This is an example where during the treatment of asthma symptoms were controlled with corticosteroid inhalers, but the stress hormone circuit was undermined to the point where the patient experienced another disease (called a “iatrogenic disease”, a disease from the side-effects of drugs). Treatment of adrenal fatigue is described in this link.

Conclusion

Medicine can become quite complex as these examples show. Many times physicians tell their patients that the cause of their symptoms is not known. However, this is not always true, but conventional medicine continues to hold onto the old dogmas. With the third example above (gastritis and duodenal ulcer), until the mid 1980’s the original theory in medicine was that too much acid production would be the cause of these conditions and treatment concentrated on suppressing acid production. Then the new theory came up that H. pylori, a bacterium would be the cause of chronic inflammation, which together with too much acid would cause the condition. That is why physicians now treat it with the triple therapy, a good deal for Big Pharma, but a bad deal for many patients. They still do not get cured, but develop a worsening of their conditions as H. pylori growth proliferates, particularly from the PPI’s, which undermines the lining of the whole stomach. As pointed out above DGL, a simple licorice compound, which is available in health food stores, can strengthen the lining of the stomach and duodenum, which at the same time gets rid of the H. pylori problem without any other drugs.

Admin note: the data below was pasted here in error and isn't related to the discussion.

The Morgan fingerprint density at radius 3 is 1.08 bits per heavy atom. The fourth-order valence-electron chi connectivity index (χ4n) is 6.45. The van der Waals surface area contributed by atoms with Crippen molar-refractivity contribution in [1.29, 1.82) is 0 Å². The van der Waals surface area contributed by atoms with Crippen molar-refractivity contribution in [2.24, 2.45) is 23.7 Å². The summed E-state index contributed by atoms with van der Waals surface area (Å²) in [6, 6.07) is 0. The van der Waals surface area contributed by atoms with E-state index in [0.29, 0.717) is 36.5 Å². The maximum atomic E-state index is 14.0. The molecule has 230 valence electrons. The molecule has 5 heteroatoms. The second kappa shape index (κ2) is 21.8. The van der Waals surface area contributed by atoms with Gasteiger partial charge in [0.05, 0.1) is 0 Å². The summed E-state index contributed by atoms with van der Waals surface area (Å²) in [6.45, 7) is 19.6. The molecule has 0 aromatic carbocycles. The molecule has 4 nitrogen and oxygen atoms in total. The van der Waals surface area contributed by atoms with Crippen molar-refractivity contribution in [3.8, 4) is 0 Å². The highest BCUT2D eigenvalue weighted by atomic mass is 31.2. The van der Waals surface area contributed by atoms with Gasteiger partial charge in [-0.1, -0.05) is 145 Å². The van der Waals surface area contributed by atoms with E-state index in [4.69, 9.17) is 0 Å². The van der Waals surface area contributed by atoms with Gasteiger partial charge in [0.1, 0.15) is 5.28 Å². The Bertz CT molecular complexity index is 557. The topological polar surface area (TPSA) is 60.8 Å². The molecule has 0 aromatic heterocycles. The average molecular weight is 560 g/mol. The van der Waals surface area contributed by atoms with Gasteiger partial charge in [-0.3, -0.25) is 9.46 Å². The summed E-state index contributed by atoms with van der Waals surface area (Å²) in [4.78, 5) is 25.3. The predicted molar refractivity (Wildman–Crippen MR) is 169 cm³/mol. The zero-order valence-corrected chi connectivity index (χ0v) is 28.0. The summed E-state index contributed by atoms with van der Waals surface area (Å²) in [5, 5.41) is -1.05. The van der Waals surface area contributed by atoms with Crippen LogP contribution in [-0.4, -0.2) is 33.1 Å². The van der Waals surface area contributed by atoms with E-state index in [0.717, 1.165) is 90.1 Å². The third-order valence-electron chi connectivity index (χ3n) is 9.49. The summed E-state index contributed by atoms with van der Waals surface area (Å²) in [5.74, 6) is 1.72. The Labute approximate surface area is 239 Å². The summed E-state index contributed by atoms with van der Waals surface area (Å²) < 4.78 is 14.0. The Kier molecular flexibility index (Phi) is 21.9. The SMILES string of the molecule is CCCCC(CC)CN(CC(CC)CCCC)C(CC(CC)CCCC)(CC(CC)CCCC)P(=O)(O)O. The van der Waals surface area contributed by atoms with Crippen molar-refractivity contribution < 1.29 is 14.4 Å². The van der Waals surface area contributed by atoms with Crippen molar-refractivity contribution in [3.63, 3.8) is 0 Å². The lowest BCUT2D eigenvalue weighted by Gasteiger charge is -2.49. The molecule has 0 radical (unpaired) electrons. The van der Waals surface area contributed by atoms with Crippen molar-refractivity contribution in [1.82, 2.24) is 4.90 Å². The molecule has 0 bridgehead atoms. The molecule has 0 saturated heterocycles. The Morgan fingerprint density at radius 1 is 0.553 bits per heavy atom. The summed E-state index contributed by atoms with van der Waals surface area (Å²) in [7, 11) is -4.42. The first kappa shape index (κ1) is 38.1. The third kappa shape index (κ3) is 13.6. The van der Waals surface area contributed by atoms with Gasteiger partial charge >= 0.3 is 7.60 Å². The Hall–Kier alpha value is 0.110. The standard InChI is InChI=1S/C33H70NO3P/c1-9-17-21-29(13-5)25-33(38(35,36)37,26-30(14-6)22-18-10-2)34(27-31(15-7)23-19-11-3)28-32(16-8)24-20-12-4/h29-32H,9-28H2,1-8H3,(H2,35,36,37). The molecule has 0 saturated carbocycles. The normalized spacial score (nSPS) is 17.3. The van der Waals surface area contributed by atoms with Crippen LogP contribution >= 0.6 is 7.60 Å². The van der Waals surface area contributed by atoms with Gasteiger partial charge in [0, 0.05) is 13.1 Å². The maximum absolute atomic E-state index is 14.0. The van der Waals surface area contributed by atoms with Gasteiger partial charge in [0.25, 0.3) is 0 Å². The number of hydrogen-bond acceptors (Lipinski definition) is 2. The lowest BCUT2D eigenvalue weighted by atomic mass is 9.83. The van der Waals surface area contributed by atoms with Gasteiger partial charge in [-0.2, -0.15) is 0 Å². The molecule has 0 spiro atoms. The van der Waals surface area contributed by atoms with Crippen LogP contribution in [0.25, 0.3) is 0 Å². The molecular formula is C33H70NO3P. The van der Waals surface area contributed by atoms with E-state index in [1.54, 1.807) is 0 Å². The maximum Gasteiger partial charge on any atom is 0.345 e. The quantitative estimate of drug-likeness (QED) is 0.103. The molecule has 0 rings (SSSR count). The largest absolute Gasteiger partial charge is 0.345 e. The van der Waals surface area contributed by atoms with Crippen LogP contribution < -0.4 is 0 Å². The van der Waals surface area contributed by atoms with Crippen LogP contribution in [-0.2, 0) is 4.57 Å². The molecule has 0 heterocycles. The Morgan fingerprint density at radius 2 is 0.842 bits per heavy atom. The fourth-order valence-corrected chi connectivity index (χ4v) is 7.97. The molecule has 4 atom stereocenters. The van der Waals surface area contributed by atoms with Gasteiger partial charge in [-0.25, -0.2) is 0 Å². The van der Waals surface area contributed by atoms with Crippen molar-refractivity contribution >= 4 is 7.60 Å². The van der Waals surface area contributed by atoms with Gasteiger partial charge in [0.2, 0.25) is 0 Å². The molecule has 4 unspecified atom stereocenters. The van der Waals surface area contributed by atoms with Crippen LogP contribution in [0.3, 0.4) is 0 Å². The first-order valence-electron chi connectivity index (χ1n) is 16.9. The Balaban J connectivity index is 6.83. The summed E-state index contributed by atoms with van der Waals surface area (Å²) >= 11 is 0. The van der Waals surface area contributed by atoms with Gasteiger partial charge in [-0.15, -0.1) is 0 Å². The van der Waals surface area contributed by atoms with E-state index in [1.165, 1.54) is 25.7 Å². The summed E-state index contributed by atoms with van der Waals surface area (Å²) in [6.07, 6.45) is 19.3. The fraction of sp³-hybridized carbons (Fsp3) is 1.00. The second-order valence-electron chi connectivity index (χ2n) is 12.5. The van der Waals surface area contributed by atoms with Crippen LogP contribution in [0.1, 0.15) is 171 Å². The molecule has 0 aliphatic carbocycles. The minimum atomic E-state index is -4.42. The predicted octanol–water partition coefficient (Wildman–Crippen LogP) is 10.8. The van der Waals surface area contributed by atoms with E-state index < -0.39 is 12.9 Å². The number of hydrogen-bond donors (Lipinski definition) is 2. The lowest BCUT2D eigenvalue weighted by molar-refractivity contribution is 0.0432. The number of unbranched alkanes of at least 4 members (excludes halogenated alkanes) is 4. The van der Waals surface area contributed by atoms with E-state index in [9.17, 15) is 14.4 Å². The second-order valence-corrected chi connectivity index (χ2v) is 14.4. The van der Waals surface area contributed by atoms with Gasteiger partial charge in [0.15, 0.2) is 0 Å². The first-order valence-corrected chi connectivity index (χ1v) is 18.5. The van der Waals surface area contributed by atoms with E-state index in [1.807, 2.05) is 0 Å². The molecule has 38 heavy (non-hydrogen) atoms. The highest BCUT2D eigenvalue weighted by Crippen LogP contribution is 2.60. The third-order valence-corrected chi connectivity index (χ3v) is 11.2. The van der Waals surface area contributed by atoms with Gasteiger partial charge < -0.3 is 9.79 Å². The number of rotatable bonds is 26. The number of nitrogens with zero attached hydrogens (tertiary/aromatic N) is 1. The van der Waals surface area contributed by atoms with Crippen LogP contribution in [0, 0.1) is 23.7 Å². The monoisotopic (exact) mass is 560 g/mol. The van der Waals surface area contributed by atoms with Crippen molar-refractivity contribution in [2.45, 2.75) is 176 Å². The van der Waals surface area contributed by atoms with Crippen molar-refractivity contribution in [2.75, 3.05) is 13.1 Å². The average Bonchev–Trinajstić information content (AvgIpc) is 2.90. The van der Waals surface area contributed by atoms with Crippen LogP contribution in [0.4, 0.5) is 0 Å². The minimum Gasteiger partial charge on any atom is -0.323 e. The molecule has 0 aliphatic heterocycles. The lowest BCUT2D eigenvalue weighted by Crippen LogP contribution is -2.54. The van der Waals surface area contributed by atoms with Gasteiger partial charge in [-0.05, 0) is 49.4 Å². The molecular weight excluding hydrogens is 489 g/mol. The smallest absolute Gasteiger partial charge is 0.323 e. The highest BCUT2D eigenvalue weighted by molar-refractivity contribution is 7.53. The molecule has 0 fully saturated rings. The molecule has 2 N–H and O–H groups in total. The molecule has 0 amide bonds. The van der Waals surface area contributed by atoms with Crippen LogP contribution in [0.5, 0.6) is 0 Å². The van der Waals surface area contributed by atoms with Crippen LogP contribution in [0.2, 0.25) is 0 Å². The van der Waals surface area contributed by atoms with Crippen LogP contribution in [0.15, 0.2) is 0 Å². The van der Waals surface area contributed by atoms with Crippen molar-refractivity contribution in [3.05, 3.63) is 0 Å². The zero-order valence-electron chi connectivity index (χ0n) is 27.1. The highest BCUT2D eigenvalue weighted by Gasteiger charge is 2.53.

The problem with conventional medicine is that in many cases physicians still treat symptoms instead of treating known causes. Big Pharma supports this, as it is expedient for them to protect their multi billion-dollar industry. Patients need to demand that the causes of their diseases are being treated rather than the symptoms.

References

1. Dr. Edward M. Lichten: Textbook of bio-identical hormones. ©2007 Foundation for Anti-Aging Research, Birmingham, Michigan, USA

2. William Davis, MD: “Wheat belly. Lose the wheat, lose the weight, and find your path back to health.” HarperCollins Publishers Ltd., 2011.

3. Michael T. Murray, ND: “What the drug companies won’t tell you and your doctor doesn’t know”. Atria Books, New York, 2009.

4. Dr. Edward M. Lichten: Textbook of bio-identical hormones. ©2007 Foundation for Anti-Aging Research, Birmingham, Michigan, USA

Last edited Aug. 3, 2013